Company-paid media consultants churned out distortions and misinformation, claiming that workers were paid $196,000, and that the strike was damaging the economy to the tune of $1 billion a day. The National Retailers Federation attacked in Washington, D.C. where companies like WalMart and Target lobbied the White House and members of Congress to intervene by having the President declare the strike a national emergency and break it for 80 days with a Taft-Harley injunction.
Politicians choose sides
That effort failed, but the conflict revealed which politicians were willing to stand with workers – and which ones preferred to join the chorus of employers who focused on exaggerated claims of economic harm. U.S. Senators Dianne Feinstein and Barbara Boxer issued a joint statement with a sub-headline screaming:“Closures of Ports During Holiday Season Could Hurt the Economy of the Los Angeles Region and Nation.”
In fact, there was little or no impact on the holiday season because most goods had been delivered long ago. But the focus on “harm to the economy of the Los Angeles Region and Nation” was thinly-veiled code designed to threaten union members and encourage the White House to impose a Taft-Harley injunction.
Standing with workers
Several members of Congress took courageous stands that affirmed the efforts of clerical workers to save jobs from being outsourced. Congress members Janice Hahn, Judy Chu, Linda Sanchez, and Grace Napolitano made their support clear in public statements that expressed concern about the outsourcing of good jobs. Similar statements came from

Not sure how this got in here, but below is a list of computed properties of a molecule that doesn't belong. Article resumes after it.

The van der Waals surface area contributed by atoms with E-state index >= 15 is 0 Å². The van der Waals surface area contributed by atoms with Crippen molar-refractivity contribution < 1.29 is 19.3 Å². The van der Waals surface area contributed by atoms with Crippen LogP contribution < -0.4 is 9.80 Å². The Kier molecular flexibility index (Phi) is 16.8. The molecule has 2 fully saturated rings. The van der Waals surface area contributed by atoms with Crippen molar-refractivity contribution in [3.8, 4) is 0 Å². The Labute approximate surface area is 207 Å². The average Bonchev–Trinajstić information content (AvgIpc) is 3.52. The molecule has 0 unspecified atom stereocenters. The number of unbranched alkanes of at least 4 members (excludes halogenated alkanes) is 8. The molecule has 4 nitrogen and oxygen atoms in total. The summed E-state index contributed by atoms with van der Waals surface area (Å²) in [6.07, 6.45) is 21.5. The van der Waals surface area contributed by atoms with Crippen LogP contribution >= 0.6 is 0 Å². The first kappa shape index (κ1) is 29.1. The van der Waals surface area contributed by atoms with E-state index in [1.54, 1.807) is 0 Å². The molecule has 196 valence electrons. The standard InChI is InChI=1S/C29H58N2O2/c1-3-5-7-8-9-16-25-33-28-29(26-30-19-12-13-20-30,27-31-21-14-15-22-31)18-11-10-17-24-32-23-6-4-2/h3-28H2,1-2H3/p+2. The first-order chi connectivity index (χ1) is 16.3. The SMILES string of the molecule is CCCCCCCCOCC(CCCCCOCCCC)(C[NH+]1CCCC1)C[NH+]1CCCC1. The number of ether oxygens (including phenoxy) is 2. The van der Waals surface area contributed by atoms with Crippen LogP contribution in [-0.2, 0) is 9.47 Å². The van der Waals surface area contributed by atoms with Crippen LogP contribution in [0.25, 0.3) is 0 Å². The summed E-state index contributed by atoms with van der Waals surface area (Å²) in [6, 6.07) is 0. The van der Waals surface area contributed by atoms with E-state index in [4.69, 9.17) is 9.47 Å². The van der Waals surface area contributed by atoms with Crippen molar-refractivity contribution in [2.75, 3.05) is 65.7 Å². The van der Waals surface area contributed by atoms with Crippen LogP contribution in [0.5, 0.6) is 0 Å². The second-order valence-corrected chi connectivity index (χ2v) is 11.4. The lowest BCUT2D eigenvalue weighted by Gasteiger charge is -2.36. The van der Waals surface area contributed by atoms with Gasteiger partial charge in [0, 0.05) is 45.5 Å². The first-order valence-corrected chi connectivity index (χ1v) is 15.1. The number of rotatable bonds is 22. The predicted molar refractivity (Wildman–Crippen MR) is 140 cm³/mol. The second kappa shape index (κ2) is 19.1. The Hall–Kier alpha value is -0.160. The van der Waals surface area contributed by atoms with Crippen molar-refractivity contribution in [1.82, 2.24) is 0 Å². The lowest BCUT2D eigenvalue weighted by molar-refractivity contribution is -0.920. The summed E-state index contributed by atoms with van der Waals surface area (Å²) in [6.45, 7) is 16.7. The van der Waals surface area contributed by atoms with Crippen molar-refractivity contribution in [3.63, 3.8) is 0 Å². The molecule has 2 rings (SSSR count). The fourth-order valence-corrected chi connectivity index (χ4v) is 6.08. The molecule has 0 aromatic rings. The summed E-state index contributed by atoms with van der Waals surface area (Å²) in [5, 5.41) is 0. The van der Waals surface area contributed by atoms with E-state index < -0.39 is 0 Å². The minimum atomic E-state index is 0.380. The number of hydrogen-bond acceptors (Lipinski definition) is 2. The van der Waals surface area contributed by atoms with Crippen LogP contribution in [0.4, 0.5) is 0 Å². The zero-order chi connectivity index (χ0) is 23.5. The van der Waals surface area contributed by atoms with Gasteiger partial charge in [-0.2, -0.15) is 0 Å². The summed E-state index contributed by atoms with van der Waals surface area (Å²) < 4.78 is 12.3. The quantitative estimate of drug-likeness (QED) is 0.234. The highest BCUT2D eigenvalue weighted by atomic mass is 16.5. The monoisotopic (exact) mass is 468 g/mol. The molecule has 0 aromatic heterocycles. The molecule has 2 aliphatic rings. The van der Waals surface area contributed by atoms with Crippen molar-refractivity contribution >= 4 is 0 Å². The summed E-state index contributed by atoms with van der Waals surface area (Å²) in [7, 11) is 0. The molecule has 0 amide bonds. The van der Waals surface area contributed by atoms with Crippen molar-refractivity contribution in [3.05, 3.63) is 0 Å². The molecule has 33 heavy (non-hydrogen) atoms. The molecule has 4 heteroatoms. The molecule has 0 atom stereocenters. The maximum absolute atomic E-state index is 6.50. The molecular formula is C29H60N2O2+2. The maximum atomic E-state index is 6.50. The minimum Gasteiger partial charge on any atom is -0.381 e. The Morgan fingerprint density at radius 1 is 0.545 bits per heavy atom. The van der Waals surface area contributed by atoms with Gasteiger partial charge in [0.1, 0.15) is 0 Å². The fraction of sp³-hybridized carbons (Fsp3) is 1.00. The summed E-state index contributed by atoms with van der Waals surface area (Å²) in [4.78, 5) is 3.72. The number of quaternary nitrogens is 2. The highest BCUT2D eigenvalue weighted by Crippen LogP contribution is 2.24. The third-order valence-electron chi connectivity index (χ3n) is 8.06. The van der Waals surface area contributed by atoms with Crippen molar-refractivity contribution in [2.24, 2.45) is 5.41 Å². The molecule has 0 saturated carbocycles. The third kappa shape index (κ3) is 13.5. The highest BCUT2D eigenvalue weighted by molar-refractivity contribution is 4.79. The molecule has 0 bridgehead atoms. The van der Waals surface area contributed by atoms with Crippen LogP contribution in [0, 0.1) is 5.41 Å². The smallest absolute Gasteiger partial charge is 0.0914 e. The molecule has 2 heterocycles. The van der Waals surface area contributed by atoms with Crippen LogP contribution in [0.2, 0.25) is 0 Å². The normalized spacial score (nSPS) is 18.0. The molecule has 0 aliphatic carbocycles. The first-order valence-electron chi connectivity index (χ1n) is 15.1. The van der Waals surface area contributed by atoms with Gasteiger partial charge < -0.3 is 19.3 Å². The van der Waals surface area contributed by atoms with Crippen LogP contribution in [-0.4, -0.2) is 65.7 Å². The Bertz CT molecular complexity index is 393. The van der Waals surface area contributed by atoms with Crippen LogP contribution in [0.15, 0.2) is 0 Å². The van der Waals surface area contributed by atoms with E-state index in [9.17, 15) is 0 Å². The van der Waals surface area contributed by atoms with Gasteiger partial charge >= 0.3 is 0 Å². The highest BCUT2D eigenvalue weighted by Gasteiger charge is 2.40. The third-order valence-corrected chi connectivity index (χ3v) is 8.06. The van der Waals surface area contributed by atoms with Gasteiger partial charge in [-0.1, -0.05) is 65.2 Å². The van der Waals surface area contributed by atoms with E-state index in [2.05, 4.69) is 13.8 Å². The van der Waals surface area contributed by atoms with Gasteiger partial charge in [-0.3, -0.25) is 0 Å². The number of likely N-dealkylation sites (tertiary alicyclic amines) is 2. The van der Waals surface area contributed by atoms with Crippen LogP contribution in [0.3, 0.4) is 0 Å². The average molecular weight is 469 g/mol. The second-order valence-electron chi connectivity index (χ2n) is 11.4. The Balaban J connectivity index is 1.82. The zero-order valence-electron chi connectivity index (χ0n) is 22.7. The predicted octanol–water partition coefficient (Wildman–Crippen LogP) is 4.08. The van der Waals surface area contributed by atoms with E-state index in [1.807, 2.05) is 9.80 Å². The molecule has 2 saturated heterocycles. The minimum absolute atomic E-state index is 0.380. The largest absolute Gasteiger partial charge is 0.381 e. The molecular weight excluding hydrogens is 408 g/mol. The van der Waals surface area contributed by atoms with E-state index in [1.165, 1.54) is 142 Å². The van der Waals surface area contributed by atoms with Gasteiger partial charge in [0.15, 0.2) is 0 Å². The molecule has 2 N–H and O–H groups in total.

State Senator Alan Lowenthal, State Assembly member Bonnie Lowenthal, and others. Janice Hahn also made a special effort to visit with workers on the picket line.
Reaching a settlement
As the strike neared the one-week mark, pressure increased on all sides to secure a settlement. Los Angeles Mayor Antonio Villaraigosa returned from a trade mission to South America on Sunday night, stepped off the plane and sped off to meet with both sides just before midnight. He remained at the talks all night and into the morning, as both sides edged closer to an agreement over the outsourcing issue. In public, the companies denied that outsourcing even existed, while inside they were negotiating policies to curb their serious outsourcing habit. The final deal was reached shortly before 11pm and announced to the news media in a joint media event hosted by the Mayor.
ILWU International President Robert McEllrath who praised the unity and solidarity of members, their families and thousands of community supporters.
This victory was accomplished because of support from the ILWU family and backing from the harbor community.
ILWU International Vice President Ray Familathe helped coordinate support for the strike and assisted with the negotiations.
Our campaign was always focused on securing good jobs for the entire community, which was a tough because we were dealing with powerful multi-national shipping companies. This was truly a 21st century challenge that involved the use of new technology and the outsourcing of bargaining unit work.
Local 63-OCU President John Fageaux concluded:
This was a community effort that should provide benefits to working families for many years to come. The fight against outsourcing won’t stop when we sign the final agreement, but we’ll have some powerful new tools to use in the battles ahead.
Posted on 12/10/2012 • Permalink